West, one of our other main characters, is not quite so well developed as Fable. I never did get a full sense of his character. It may just be my personal take on the matter, but he came across as two dimensional. The principle struggle we see him take part in is similar to Fable’s: how vulnerable is he willing to be? Does he ever want to truly depend on someone? While I appreciate the parallels between their arcs and the contrast of their different reactions to the question, I do think he came across as more predictable, flat, and less unique of a character. Some of his actions seemed to come from nowhere, and I never really understood why he behaved the way he did or who he was as a person. His relationship with another character also felt forced to me. Based on the first book, I believed him to be a salty, weathered middle-aged to elderly sailor. However, the end of the first book and entirety of the second book showed him to be quite a young man, which did not at all fit the initial impression I had of him.
Overall, I think Young wrote her main character fairly well, but secondary characters left a little to be desired. I misunderstood many of their relationships and motives. Some were better than others, so in general, secondary characters and their development came across as very hit or miss.
The plot of this book constantly twisted and moved in surprising directions. I did not anticipate everyone’s true loyalties or their reactions to various situations. However, at times the plot was lost. The books took me longer than usual to finish reading, because I kept feeling like the story was not moving in any specific direction. In the end, everything pulled together, and we got some lovely action scenes and juicy secrets revealed. Getting to that point, though, was more difficult than I would have liked. While I did enjoy the atmosphere and characters, sometimes the lack of direction became frustrating.
The ending was one of my favorite parts in this book! Character arcs tied up neatly, loose ends came full circle, and all my questions were answered. Young writes suspenseful action and mystery excellently, and her long-term plan for the story and careful mapping of the plot is clear in the last several chapters. I can tell she put work into drawing everything together for the big picture, and I appreciate the effort. It presented itself beautifully.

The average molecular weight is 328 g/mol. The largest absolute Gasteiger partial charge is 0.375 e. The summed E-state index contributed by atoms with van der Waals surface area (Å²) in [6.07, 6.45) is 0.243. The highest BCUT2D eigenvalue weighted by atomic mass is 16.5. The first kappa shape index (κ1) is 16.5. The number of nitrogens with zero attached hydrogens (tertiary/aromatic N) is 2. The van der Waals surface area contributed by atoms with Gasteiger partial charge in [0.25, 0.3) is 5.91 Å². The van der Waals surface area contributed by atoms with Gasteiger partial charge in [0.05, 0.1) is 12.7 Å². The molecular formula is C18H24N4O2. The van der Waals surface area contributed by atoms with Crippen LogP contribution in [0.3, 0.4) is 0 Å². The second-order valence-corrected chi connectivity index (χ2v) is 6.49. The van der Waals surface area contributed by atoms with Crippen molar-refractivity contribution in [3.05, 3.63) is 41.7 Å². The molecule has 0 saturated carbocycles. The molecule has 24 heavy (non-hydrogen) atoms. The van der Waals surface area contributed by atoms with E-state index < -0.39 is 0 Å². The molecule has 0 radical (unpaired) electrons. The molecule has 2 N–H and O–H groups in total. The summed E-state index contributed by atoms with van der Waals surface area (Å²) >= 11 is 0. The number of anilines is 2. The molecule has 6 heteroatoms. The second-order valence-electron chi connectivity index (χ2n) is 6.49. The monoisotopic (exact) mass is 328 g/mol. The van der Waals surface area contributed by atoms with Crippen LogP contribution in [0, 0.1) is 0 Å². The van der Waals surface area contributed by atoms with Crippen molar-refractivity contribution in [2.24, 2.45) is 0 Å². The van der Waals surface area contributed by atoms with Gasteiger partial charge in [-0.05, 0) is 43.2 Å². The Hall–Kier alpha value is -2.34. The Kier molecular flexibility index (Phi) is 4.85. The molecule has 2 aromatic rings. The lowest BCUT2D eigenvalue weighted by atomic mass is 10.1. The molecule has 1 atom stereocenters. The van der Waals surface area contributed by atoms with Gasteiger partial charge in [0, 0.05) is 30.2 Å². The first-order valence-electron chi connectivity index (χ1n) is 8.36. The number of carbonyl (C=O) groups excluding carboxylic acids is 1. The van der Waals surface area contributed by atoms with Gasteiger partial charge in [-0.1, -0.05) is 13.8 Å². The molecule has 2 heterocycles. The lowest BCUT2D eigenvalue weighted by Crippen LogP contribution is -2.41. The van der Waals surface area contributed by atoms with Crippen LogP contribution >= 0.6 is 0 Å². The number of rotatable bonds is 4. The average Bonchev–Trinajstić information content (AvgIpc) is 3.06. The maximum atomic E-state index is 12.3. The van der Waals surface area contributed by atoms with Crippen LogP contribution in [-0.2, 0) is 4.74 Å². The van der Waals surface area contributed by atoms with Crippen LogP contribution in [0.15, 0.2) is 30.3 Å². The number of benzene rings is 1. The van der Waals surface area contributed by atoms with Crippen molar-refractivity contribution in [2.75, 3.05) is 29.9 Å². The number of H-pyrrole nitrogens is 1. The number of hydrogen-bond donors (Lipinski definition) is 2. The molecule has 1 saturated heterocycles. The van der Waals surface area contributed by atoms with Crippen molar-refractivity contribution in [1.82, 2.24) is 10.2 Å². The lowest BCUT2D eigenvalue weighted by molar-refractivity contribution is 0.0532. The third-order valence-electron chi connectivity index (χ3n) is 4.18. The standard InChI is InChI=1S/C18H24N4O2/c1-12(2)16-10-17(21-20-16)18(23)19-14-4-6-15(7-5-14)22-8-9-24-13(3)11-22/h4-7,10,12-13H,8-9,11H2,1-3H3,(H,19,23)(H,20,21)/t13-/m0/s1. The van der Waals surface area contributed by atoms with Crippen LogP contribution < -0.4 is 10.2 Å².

Fable and Namesake contain very little objectionable language, with maybe a few instances of d*mn or sh*t, if I remember correctly. Violence is not described in excessive detail. There is some sexual content, but nothing especially explicit.
Young’s writing is fairly typical for the young adult genre. The reading level is fairly low, but still enjoyable, with plenty of description to truly make you feel as if you are experiencing the events of the story. On occasion certain passages can come across as thin, and readers may find themselves feeling distanced from the story, but the writing will surely draw readers back in within a few paragraphs or pages.
I recommend enjoying some iced tea and imagining yourself on the dock of an island when reading this book. You’ll be longing for the open sea and sunsets on the waves, so you might as well act like you’re in the story 🙂
Fable and Namesake will pull you into a world of adventure, sailing, storms, and danger, and if you’re anything like me, you’ll enjoy every second of it 🙂 Full of secrets and mysteries, the plot unravels slowly, sometimes leaving you with more questions than answers, but always wanting more. If you decide to read these books, I hope you have just as much fun as I did!
Do you enjoy pirate or adventure books? Have you read this one? What did you think? Let me know in the comments!
Have an adventurous day 🙂